Everybody be cool, this is a robbery… (or how not to click on a phishing email)…

Everybody be cool, this is a robbery… (or how not to click on a phishing email)…

Reading Time: 4 minutes2nd December 2021 | Modified: 19th December 2022

Categories: Tech News


What a great film Pulp Fiction is, and that opening scene! Two thieves casually sipping coffee and discussing the good and the bad merits of robbing banks and liquor stores. As the Hawaiian shirt-clad villain says to the other, ‘‘There‘s no sense in robbing a bank. There’s no money in it’’. The method of robbing a bank has changed. How visionary he was.

The robber goes on to tell the story of a new kind of bank thief, where a bank robber just casually walks into a bank with just a phone, no gun, just a phone to threaten the bank cashier with. Imagine the old outlaws of the 1890s who had previously held up the stagecoaches. With the arrival of the train, outlaws changed their modus operandi. Payroll shipments were now transported by trains, added to that, the outlaws would then rob the passengers as well, to add to the heist. As described by the two opportunistic robbers in the Pulp Fiction restaurant, the world has moved on, banks are just too hard, and liquor stores are just too well-armed. They, in their criminality, hit upon the idea of a new sector for crime; restaurants. And then as we all know, they have a sip of coffee, kiss, and then scream out their villainous demands across the diner.

Cybercrime – Pay up in 24 hours or lose it all

And the two villains are right, banks don’t pay. Whilst most bank robberies take place on a Friday, figures released by the British Bankers Association report that whilst in 1992, 847 bank hold-ups took place, that figure fell drastically to just 66 in 2011, I would like to think that figure is down to less than 20 these days. But just like the disappearance of the stagecoach because of a new competitive technology, bank branches are closing at an exponential rate, almost a third of Britain’s banks have shut within the last five years alone, (it’s been suggested almost 3,303 closed between 2015 and August 2019 alone) as customers continue to use online methods of payment.

The convenience of 24/7/365 digital payment is all-pervasive. Thanks to a digital receipt, no queues, pay over the phone or online, the pure anytime convenience of digital cash transfer is compelling. And even if after all that, you still believe in the romance of a bank robbery is the way to go, you have to get past surveillance cameras, GPS tracking devices, exploding dye packs, sequentially numbered notes, exit doors that can trip lock in seconds, even worse – banks now only hold limited amounts of money.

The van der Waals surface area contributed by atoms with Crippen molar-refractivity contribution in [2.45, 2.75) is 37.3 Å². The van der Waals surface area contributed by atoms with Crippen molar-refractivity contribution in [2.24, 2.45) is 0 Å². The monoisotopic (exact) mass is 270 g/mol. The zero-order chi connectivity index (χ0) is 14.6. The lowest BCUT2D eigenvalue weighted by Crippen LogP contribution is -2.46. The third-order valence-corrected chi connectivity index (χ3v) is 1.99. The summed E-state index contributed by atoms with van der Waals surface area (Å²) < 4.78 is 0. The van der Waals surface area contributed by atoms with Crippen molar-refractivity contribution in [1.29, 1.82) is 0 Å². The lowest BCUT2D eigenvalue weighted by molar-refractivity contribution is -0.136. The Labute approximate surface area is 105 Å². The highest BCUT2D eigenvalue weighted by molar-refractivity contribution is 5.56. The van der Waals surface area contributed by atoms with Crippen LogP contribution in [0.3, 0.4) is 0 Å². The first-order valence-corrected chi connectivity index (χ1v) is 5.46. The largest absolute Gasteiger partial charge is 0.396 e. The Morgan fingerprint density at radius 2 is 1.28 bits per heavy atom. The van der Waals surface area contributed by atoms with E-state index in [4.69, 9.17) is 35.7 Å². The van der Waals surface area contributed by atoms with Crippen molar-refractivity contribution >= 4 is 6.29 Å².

Just like any other business if you can call robbery a business. Villains, crooks, highwaymen, thieves, whatever title you want to give them, they will instinctively change their method of obtaining money by evil means. Introducing cybercrime.

Cybercrime is now a much-preferred method of stealing, it’s almost a near-perfect way of doing it. You don’t need a gun, a getaway car, an accomplice, or a need to worry about a shoot-out or a police chase. All you need is a laptop, send some emails, hope someone clicks on the link inadvertently, letting the cybercriminal onto your network, then holding your network to ransom – pay up in 24 hours or lose it all. How simple is that?

This is what you must look out for:

Phishing emails: is a cybercrime in which a target or targets is sent an email by someone posing as a legitimate colleague, or institution to have them click on the link, thus providing them access to your system.

Keylogging: A golden oldie, where hackers record your keystrokes on your computer, thus being able to gather personal information, as well as passwords and other important information.

Webcam hijacking: Actually, take over your webcam, and watch your hand actions on your own keyboard.

Hijacking files, where a cybercriminal gains access to your files and locks you out of them. Then demanding a ransom amount for you to access your network again.

How bad can it be?

It’s this simple, an email armed with a malicious attachment impersonating someone or something legitimate is sent to you usually under the guise of someone you know. You click on it. Once activated, albeit accidentally you have now given cybercriminal access to your entire computer infrastructure.

Nearly 88% of UK companies have suffered breaches in the last 12 months, a small business (less than 5 staff) is likely to be hacked every 19 seconds. Around 65,000 hacking attempts on SMB’s are made every day. 33% of UK companies say they have lost customers because of a breach. One in 3,722 emails in the UK is a phishing attempt. And whilst 66% of UK organisations have raised their security budgets, only 33% of companies have performed a cyber risk assessment. Criminals always find a way, and the good guys have always found a way to obfuscate their desires. We used to circle the wagons, trains got faster, banks got tougher vaults, but now cybercrime. The difference with cybercrime is now that we have all entered the digital age, cybercriminals don’t go waving guns or ride horses anymore – but you’ll know it when they hold you to ransom. And it’ll be difficult to be cool then.

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By Gary

Gary has always focused on making sure the most appropriate solution is provided to help customers, not just what's new and shiny. With over 30 years in the IT industry Gary has the experience to tell the difference between something that's game-changing or is just a passing fad!